Inverse formula for parallel resistance

I'm currently trying to get a 200kΩ resistance from scrapped materials or new ones but there's a limited range. (There isn't a good supply of components in my city and we can't spare too much time at the moment)

Is there any inverse formula to get the combinations of resistors where their final resistance value is N ?

We don't want a lot of resistors in series but if we lack a solution we will go after that.

• What do you mean by "inverse formula"? Just take the normal ones and rearrange, basic math. And for series resistors its trivial addition – PlasmaHH Sep 25 '17 at 14:15
• I guess he means a formula where he puts in 200 k and gets out all the combinations which make that. Problem is, there are an infinite number of solutions: 2 in series: 1k + 199k, 2k+198k ... 100k+100k etc. Not showing 3 in series or even parallel resistors or combinations of that. If you know how to calculate the value of two resistors in series and two in parallel, it becomes obvious how the relations work. – Bimpelrekkie Sep 25 '17 at 14:18
• Kelvin-Ohms is not a meaningful measure of anything related to this question. – Olin Lathrop Sep 25 '17 at 14:31
• I made this ask because components supply are very limited here. And we want to use the least possible ammount of components so the ideal way would be (for us) using parallel resistors – Joe Sep 25 '17 at 14:35
• – jonk Sep 25 '17 at 16:45

Easiest way to catalog and do this quickly is to stop using resistance values and use conductance instead.

Mark the resistors you have with their conductance value and then add those to get whatever conductance value you want.

e.g. 200k = 5uS (S = seimens not seconds)

=> 1Meg = 1uS , and 250k = 4uS

=> 1M||250k = 200k

People seem to forget that the traditional parallel resistor equation does exactly the above.

That is; convert each value to a conductance ($G = 1/R$), add them together, then convert them back ($R=1/\Sigma G$).

There are two ways to combine resistance.

In series, the resistances simply add. 10 kΩ, 33 kΩ, and 15 kΩ in series yields a overall 58 kΩ resistance.

In parallel, you get the reciprocal of the sum of the reciprocals. To compute 10 kΩ, 33 kΩ, and 15 kΩ in series, you compute:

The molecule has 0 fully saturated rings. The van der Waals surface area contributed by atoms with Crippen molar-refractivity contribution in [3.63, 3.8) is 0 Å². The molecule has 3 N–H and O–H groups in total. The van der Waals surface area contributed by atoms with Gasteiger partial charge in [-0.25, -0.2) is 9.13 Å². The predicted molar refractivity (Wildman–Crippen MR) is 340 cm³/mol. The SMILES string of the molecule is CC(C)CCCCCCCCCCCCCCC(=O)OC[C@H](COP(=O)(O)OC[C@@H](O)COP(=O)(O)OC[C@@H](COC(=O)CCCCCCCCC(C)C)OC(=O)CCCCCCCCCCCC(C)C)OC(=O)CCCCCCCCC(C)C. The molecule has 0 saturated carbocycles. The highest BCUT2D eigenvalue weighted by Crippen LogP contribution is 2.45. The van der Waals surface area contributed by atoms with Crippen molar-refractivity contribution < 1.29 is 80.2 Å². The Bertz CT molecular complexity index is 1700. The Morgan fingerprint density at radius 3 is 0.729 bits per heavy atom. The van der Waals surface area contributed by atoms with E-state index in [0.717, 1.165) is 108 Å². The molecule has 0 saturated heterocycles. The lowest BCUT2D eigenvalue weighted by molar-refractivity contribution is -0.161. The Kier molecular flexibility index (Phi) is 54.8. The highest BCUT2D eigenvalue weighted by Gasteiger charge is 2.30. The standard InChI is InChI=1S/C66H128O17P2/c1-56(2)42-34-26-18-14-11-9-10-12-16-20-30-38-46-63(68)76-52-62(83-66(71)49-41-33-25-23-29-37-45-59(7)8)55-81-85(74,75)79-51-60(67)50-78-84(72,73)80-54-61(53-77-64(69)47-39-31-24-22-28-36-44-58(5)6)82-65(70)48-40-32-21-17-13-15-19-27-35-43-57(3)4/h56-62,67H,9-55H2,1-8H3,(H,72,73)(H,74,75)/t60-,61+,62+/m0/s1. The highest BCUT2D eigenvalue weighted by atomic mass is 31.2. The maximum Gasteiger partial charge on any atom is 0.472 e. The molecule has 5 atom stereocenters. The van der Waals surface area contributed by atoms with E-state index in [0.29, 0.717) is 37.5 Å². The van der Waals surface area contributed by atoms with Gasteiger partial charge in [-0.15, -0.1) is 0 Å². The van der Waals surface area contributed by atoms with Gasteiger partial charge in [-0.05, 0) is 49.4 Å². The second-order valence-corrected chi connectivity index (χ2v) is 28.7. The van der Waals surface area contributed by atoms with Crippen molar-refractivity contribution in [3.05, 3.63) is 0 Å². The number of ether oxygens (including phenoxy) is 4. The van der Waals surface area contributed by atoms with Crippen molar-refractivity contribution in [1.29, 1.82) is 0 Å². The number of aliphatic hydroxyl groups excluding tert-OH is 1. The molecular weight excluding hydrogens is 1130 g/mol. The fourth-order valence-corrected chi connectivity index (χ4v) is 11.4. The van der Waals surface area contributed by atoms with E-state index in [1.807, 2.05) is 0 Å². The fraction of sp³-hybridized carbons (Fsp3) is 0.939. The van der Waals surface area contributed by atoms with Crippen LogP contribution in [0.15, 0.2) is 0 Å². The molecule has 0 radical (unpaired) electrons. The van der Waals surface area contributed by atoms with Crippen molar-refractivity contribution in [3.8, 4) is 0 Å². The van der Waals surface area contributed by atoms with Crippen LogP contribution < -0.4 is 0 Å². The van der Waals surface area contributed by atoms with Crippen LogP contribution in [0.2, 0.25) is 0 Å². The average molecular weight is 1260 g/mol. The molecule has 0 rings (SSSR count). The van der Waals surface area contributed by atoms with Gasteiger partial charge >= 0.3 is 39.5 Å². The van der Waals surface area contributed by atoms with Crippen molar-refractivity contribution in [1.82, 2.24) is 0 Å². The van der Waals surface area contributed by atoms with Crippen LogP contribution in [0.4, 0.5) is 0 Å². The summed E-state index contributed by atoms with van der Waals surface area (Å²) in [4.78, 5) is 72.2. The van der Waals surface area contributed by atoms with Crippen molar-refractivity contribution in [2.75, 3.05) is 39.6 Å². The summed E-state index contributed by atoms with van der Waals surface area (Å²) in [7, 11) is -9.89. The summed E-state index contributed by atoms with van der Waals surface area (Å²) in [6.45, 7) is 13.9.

1/(10 kΩ) + 1/(33 kΩ) + 1/(15 kΩ) = 0.000197/Ω

The reciprocal of that is 5.08 kΩ, which is the overall resistance of the three individual resistances in parallel.

You can reverse any of these formulas to find the resistance to add in series or in parallel to get a particular desired value.

No. You can start with the value you want to end with, 200k, in the case you cite, but there are countless combinations of resistors that would get you there - there's no unique answer. You might be best off by starting with a value near what you want, and trimming it up with other resistors, in series, or down, with resistors in parallel.

I can see that you are only interested in finding a combination of resistors and not necessarily working out the combination yourself.

In this case I would recommend some online tools like the Resistor Finder on the www.electronicscalculator.co.uk webpage.

You can plug in the desired value and the tool will output a combination of the two serial or parallel resistors that will produce the desired value.

If you only have let's say 6 resistor values in your set you could go under the advance settings and only plug those values in which case the tool will only use those values (of course you could save the list in a text file so you don't have to type them in all the time).

If let's say that your desired value cannot be achieved with only two resistors with the desired accuracy I would suggest to identify the most common value that you own and subtract that from the desired value and use the resulting value with the tool.